In Part 1 of this two part series we started looking at the first two areas of my list of five that a project manager who is working with an offshore development team needs to focus on. We covered identifying a leader for the offshore team and how scope needs to be very carefully managed. Let’s look at the next three…
Establish a communication schedule
When your team is close and communication is easy and straightforward, you can likely rely mostly on the weekly Status Meetings, weekly Status Reports, the Project Schedule and a few emails to ensure that everyone is on the same page. I also like to have a delivery-team-only meeting prior to the customer call just to ensure that everything on the Status Report is accurate and up-to-date. When dealing with development team members on the other side of the world, more frequent communication is going to be necessary. More emails, likely more scheduled team calls and a separate status report from the offshore team to the Project Manager on a weekly basis should be part of the project communication methods. And always follow-up verbal communication with written communication to ensure proper understanding and commitment on both sides. Don’t underestimate the use of text messaging on the project. It may not be standard fare when working with co-located or more locally located resources, but it may be beneficial when working with an offshore team. If one or more parties find it difficult to communicate verbally, consider utilizing text messaging. A lot of people are much more comfortable communicating via text when using a secondary language, as it provides them an opportunity to correct mistakes. From a managerial perspective, it can be beneficial in providing a nice record of the communication.
Test often (as it makes sense)
It will be critical for the delivery team to act almost in the role of customer when development milestones are reached. Use an iterative development process and test regularly. Test after every development milestone before the customer is ever engaged to review the development activity or the functionality of the code. That way, any scope issues or requirements misunderstandings can be identified and possibly corrected before the customer is aware.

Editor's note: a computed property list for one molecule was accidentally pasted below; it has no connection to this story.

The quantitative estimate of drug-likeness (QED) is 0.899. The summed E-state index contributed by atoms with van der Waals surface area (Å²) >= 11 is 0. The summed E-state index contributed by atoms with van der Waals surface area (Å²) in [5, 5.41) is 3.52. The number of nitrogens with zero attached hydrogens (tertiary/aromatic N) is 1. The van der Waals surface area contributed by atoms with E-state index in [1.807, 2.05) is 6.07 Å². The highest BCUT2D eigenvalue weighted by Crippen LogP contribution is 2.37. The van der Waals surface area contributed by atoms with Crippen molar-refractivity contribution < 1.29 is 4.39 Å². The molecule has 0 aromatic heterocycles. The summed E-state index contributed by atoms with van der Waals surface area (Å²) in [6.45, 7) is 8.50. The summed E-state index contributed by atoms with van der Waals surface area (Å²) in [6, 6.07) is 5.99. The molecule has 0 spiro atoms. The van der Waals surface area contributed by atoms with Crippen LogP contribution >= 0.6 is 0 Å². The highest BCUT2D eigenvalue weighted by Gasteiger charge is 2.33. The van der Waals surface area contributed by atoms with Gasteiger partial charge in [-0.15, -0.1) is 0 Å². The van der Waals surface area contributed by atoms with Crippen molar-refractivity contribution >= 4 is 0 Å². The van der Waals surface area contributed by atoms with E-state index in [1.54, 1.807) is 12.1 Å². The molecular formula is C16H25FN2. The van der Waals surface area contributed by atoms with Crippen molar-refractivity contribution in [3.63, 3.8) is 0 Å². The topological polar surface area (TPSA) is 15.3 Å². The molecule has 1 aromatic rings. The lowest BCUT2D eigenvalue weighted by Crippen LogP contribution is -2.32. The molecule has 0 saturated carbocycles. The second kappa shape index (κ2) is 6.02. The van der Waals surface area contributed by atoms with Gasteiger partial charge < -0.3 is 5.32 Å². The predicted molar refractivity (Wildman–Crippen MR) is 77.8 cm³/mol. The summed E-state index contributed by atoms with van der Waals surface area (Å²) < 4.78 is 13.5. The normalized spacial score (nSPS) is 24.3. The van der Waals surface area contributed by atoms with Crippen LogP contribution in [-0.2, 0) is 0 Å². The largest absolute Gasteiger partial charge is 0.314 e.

Monitor the schedule closely and very often
This is always a critical responsibility of the Project Manager. However, when you’re working with a development team that is worlds away, it becomes even more important. You can never take the phrase “things are going well” and run with it. You must identify status to very specific details. Make sure that the development tasks are broken out into smaller and very trackable tasks. Obtain status updates on those tasks from the offshore team lead on a regular basis and then ask again. You may have to dig deep and re-iterate your understanding of the status and obtain solid confirmation of status from the offshore team lead throughout the project.
I’ve utilized offshore developers on several projects and for the most part it has been a great experience. The education level, dedication, focus and overall work ethic have been very strong. My only problems so far have been with time zones and sudden unavailability of a particular team member. As with any project communication is key. And communication can be a risk or an issue with offshore development teams. Planning ahead and having strategies in place to mitigate communication roadblocks as issues will definitely help your project run more smoothly.